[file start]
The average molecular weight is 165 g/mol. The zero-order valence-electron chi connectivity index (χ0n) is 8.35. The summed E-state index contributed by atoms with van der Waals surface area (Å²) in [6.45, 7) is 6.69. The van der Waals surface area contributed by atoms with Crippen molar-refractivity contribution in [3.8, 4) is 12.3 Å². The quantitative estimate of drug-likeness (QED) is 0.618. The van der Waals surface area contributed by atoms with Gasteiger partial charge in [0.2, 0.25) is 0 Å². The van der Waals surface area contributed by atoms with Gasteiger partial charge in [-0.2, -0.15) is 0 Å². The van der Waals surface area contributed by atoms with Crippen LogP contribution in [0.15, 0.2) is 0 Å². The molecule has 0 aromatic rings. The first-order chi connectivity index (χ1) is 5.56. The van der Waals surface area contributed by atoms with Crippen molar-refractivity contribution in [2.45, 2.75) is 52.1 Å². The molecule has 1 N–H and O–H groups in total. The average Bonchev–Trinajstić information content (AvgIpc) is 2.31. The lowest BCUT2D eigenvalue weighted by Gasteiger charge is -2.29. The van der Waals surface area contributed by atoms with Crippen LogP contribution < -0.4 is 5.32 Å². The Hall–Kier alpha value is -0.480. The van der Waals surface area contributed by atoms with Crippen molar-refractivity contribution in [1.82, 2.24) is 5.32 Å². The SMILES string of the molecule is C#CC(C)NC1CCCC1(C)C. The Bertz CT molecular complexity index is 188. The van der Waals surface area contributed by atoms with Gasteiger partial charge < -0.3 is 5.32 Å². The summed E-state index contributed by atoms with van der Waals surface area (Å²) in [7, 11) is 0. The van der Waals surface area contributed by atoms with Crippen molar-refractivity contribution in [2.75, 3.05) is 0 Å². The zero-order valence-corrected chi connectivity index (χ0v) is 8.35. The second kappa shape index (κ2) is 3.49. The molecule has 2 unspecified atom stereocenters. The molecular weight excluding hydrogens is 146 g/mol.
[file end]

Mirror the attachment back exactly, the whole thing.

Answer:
The average molecular weight is 165 g/mol. The zero-order valence-electron chi connectivity index (χ0n) is 8.35. The summed E-state index contributed by atoms with van der Waals surface area (Å²) in [6.45, 7) is 6.69. The van der Waals surface area contributed by atoms with Crippen molar-refractivity contribution in [3.8, 4) is 12.3 Å². The quantitative estimate of drug-likeness (QED) is 0.618. The van der Waals surface area contributed by atoms with Gasteiger partial charge in [0.2, 0.25) is 0 Å². The van der Waals surface area contributed by atoms with Gasteiger partial charge in [-0.2, -0.15) is 0 Å². The van der Waals surface area contributed by atoms with Crippen LogP contribution in [0.15, 0.2) is 0 Å². The molecule has 0 aromatic rings. The first-order chi connectivity index (χ1) is 5.56. The van der Waals surface area contributed by atoms with Crippen molar-refractivity contribution in [2.45, 2.75) is 52.1 Å². The molecule has 1 N–H and O–H groups in total. The average Bonchev–Trinajstić information content (AvgIpc) is 2.31. The lowest BCUT2D eigenvalue weighted by Gasteiger charge is -2.29. The van der Waals surface area contributed by atoms with Crippen LogP contribution < -0.4 is 5.32 Å². The Hall–Kier alpha value is -0.480. The van der Waals surface area contributed by atoms with Crippen molar-refractivity contribution in [1.82, 2.24) is 5.32 Å². The SMILES string of the molecule is C#CC(C)NC1CCCC1(C)C. The Bertz CT molecular complexity index is 188. The van der Waals surface area contributed by atoms with Gasteiger partial charge < -0.3 is 5.32 Å². The summed E-state index contributed by atoms with van der Waals surface area (Å²) in [7, 11) is 0. The van der Waals surface area contributed by atoms with Crippen molar-refractivity contribution in [2.75, 3.05) is 0 Å². The zero-order valence-corrected chi connectivity index (χ0v) is 8.35. The second kappa shape index (κ2) is 3.49. The molecule has 2 unspecified atom stereocenters. The molecular weight excluding hydrogens is 146 g/mol.